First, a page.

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Ouch That Hurt 05-02-2009 12:09 AM

Federal Pacific Breaker
 
We have a FP breaker box and it is becoming more and more of a pain to deal with. The breakers don't break, but appliances don't work. For example, the AC. None on the off position but the unit won't run. Switch off then on, maybe it works. Repeat until working.

But that's not the worst. The dryer switch! It takes multiple times turning off and on to get it to work and more and more it is becoming an issue of finding the right spot in "on" mode. Probably not the safest thing!

I want to upgrade to a 200A Square D. Is this something I can do or should we have an electrician come out? Also, when upgrading to the Sq D, will I need to buy switches too or is it an all inclusive unit?

Thanks.

Gigs 05-02-2009 01:35 AM

You need to buy breakers also. And if you call them switches then you probably should hire someone. :P

It's possible to do most of the work yourself, but it would be a steep learning curve.

BTW- Get the QO series instead of the Homeline... QO is a little nicer.

frenchelectrican 05-02-2009 03:33 AM

Quote:

Originally Posted by Ouch That Hurt (Post 268217)
We have a FP breaker box and it is becoming more and more of a pain to deal with. The breakers don't break, but appliances don't work. For example, the AC. None on the off position but the unit won't run. Switch off then on, maybe it works. Repeat until working.

But that's not the worst. The dryer switch! It takes multiple times turning off and on to get it to work and more and more it is becoming an issue of finding the right spot in "on" mode. Probably not the safest thing!

Now that is the time to get new load centre the old breakers is pretty much done with it and for safety sake if you try to reset to get to the " on " postion something inside the breakers can really get ugly and do more damaged instead of replace the breaker box.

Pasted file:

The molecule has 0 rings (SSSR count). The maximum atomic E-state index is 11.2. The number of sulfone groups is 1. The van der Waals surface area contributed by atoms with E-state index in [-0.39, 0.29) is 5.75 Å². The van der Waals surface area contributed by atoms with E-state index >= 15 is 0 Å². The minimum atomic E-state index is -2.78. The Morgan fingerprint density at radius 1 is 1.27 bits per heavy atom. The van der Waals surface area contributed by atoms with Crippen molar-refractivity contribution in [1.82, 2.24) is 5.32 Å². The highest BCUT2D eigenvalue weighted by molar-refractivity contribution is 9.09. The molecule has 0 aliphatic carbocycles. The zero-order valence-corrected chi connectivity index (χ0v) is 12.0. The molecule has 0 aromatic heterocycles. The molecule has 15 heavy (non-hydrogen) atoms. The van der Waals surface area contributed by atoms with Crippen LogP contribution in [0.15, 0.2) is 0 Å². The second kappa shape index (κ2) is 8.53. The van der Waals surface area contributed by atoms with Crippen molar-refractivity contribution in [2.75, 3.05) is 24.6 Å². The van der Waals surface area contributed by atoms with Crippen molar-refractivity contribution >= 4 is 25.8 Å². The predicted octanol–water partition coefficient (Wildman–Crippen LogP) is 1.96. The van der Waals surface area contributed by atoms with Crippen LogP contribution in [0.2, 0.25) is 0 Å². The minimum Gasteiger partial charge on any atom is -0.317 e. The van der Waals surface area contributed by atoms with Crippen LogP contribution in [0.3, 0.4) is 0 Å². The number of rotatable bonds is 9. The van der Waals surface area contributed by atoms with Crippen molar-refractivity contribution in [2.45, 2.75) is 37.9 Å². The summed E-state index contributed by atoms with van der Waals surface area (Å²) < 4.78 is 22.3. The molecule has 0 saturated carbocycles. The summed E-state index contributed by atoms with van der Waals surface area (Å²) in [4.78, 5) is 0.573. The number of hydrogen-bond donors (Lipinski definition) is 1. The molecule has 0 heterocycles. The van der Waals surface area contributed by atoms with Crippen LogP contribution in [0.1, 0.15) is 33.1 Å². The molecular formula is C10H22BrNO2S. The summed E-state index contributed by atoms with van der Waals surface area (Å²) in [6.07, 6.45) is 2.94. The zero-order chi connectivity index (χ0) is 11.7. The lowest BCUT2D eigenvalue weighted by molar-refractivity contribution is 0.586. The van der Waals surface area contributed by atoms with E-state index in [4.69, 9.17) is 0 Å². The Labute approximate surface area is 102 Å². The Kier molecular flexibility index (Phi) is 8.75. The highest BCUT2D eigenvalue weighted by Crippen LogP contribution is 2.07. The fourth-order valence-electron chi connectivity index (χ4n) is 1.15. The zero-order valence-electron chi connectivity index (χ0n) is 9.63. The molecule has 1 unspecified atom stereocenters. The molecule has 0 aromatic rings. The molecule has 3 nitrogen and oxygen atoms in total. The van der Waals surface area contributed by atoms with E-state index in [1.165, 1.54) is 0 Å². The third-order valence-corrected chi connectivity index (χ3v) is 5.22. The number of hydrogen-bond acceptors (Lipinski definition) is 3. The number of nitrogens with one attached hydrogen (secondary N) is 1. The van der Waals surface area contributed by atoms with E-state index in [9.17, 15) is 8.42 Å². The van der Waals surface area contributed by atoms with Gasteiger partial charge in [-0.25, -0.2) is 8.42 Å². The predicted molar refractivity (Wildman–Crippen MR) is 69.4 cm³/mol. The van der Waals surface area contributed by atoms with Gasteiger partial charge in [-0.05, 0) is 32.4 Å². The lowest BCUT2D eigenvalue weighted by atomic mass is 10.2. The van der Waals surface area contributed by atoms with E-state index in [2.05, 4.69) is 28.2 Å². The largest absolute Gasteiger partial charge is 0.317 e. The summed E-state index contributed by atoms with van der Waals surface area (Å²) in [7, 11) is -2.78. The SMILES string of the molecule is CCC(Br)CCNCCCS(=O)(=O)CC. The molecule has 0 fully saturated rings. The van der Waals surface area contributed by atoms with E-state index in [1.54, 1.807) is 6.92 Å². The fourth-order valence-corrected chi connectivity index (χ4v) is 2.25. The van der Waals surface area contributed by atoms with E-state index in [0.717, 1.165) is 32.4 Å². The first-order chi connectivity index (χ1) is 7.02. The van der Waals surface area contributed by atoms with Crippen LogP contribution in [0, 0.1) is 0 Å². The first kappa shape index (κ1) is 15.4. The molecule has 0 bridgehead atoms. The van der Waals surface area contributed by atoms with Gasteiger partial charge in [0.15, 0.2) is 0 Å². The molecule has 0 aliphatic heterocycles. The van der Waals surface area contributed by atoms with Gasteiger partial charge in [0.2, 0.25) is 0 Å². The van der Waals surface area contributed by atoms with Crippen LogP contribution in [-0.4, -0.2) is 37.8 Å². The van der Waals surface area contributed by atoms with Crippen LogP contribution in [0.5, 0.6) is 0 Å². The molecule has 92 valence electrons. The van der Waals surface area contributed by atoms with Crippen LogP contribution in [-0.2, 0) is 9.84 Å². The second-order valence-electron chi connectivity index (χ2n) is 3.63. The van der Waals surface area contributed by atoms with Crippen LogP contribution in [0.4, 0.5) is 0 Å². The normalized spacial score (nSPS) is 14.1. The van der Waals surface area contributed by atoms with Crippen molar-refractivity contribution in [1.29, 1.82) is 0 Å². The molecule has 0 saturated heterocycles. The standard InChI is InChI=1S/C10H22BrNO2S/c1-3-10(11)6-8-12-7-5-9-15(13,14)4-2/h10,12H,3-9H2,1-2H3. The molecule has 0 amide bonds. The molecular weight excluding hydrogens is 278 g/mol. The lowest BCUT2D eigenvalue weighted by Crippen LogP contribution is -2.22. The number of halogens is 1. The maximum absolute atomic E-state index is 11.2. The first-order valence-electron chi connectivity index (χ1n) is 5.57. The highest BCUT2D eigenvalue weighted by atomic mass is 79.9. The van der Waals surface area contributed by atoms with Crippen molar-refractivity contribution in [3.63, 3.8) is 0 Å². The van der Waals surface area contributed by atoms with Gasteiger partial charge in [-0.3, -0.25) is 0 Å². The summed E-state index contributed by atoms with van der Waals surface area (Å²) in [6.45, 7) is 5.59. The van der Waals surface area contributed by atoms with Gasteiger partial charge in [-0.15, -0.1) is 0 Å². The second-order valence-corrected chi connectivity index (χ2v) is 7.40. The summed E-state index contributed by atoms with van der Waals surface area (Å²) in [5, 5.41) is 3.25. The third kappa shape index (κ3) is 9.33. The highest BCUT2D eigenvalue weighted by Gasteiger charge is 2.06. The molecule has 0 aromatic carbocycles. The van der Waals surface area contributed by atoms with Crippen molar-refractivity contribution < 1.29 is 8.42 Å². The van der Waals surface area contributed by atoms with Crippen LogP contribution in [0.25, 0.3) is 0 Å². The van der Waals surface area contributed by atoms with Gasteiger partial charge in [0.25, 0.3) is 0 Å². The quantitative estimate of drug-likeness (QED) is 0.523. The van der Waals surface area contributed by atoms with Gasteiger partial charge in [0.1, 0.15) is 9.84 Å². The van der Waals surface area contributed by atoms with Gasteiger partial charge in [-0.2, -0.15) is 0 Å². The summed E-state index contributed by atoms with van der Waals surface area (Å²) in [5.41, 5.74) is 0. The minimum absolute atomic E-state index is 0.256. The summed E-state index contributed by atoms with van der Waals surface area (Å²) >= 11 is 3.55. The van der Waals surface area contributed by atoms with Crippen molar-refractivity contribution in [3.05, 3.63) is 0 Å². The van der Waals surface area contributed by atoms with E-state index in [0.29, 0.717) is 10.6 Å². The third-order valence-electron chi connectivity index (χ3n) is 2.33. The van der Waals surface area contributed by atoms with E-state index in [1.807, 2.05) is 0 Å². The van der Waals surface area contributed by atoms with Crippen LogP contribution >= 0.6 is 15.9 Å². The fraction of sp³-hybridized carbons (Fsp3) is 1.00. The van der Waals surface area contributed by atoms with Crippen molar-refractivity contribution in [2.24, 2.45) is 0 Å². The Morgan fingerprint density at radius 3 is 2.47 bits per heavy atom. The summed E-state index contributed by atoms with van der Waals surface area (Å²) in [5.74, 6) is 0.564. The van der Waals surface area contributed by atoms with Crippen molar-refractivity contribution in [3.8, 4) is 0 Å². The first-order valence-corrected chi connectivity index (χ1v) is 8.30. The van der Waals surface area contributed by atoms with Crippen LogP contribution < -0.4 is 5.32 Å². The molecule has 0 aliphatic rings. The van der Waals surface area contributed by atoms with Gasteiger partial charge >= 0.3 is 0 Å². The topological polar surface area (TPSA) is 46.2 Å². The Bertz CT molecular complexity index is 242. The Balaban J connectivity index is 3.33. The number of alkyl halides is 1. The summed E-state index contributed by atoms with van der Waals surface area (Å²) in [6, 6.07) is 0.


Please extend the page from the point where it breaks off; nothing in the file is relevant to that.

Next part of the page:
[quote[
I want to upgrade to a 200A Square D. Is this something I can do or should we have an electrician come out? Also, when upgrading to the Sq D, will I need to buy switches too or is it an all inclusive unit?

Thanks.[/quote]

It depending on your local area some will allowed homeowner to do their own work and some are will NOT allow homeowner to do it.

Is this main load centre is loacted indoor or outdoor ?

And you will replace the conductors from the meter to the breaker box and possiblty the meter as well if going from 100 amp to 200 amp size and you will have to call the POCO to cut the power off when you change the load centre.

How long to do this ? it will varies a bit with electrician do this they will take anywhere from half day to full day some case two days depending on what it going on.

So if you will be planning to have power off more than 4 hours or longer you will may end up renting or ask your freinds to use the generator or run one or two extendsion cord over to nextdoor house power source for that one or two cords one for fridge / frezzer to keep inside cool second one for lights if need to be used.

And the last thing before you start anything check with local office for latest info with changing service.

Merci,Marc

Aggie67 05-02-2009 07:12 AM

I have an existing FedPac 200 amp job that I got a quote for $1300 to replace. I though that was quite reasonable for NJ.

Bigplanz 05-02-2009 09:23 AM

Quote:

Originally Posted by Aggie67 (Post 268269)
I have an existing FedPac 200 amp job that I got a quote for $1300 to replace. I though that was quite reasonable for NJ.

Replacing a panel is a task best left to an electrician, IMO. The multiple skill sets required for the job, the risk of fire if there is a mistake, plus the implications in regard to home owner's insurance coverage make this a job for a licensed electrician. If you want to do it yourself, check with your insurance company first to make sure your coverage is unaffected. They may want an independent inspection if you do it yourself.

Aggie67 05-02-2009 09:29 AM

Quote:

Originally Posted by Bigplanz (Post 268302)
Replacing a panel is a task best left to an electrician, IMO. The multiple skill sets required for the job, the risk of fire if there is a mistake, plus the implications in regard to home owner's insurance coverage make this a job for a licensed electrician. If you want to do it yourself, check with your insurance company first to make sure your coverage is unaffected. They may want an independent inspection if you do it yourself.

This is great advice. Plus when you go for an upgrade to 200 amps, you may have to redo the service to the house, install an additional ground rod, etc.

Magnettica 05-03-2009 03:05 AM

I would strongly encourage you to hire a licensed electrician for this job. Doing a 200 amp upgrade is anything but a DIY project. There's too much of a possibility of something going wrong or something not working correctly later.


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